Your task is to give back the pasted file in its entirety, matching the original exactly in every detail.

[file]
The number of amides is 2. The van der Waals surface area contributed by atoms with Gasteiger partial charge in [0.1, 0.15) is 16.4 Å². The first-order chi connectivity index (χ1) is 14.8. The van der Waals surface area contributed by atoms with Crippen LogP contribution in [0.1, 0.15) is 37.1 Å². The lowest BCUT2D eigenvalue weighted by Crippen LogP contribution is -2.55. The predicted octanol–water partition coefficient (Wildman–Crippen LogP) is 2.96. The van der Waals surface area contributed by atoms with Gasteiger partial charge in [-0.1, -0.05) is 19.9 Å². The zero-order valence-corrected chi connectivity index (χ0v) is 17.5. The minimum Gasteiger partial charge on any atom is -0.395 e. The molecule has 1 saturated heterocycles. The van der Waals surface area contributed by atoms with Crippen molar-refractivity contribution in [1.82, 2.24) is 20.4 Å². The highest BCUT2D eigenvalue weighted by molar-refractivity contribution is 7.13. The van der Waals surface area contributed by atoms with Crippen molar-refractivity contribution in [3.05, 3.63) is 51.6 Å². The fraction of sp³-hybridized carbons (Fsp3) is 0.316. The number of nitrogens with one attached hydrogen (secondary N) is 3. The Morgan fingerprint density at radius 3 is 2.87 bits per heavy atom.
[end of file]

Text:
The number of amides is 2. The van der Waals surface area contributed by atoms with Gasteiger partial charge in [0.1, 0.15) is 16.4 Å². The first-order chi connectivity index (χ1) is 14.8. The van der Waals surface area contributed by atoms with Crippen LogP contribution in [0.1, 0.15) is 37.1 Å². The lowest BCUT2D eigenvalue weighted by Crippen LogP contribution is -2.55. The predicted octanol–water partition coefficient (Wildman–Crippen LogP) is 2.96. The van der Waals surface area contributed by atoms with Gasteiger partial charge in [-0.1, -0.05) is 19.9 Å². The zero-order valence-corrected chi connectivity index (χ0v) is 17.5. The minimum Gasteiger partial charge on any atom is -0.395 e. The molecule has 1 saturated heterocycles. The van der Waals surface area contributed by atoms with Crippen molar-refractivity contribution in [1.82, 2.24) is 20.4 Å². The highest BCUT2D eigenvalue weighted by molar-refractivity contribution is 7.13. The van der Waals surface area contributed by atoms with Crippen molar-refractivity contribution in [3.05, 3.63) is 51.6 Å². The fraction of sp³-hybridized carbons (Fsp3) is 0.316. The number of nitrogens with one attached hydrogen (secondary N) is 3. The Morgan fingerprint density at radius 3 is 2.87 bits per heavy atom.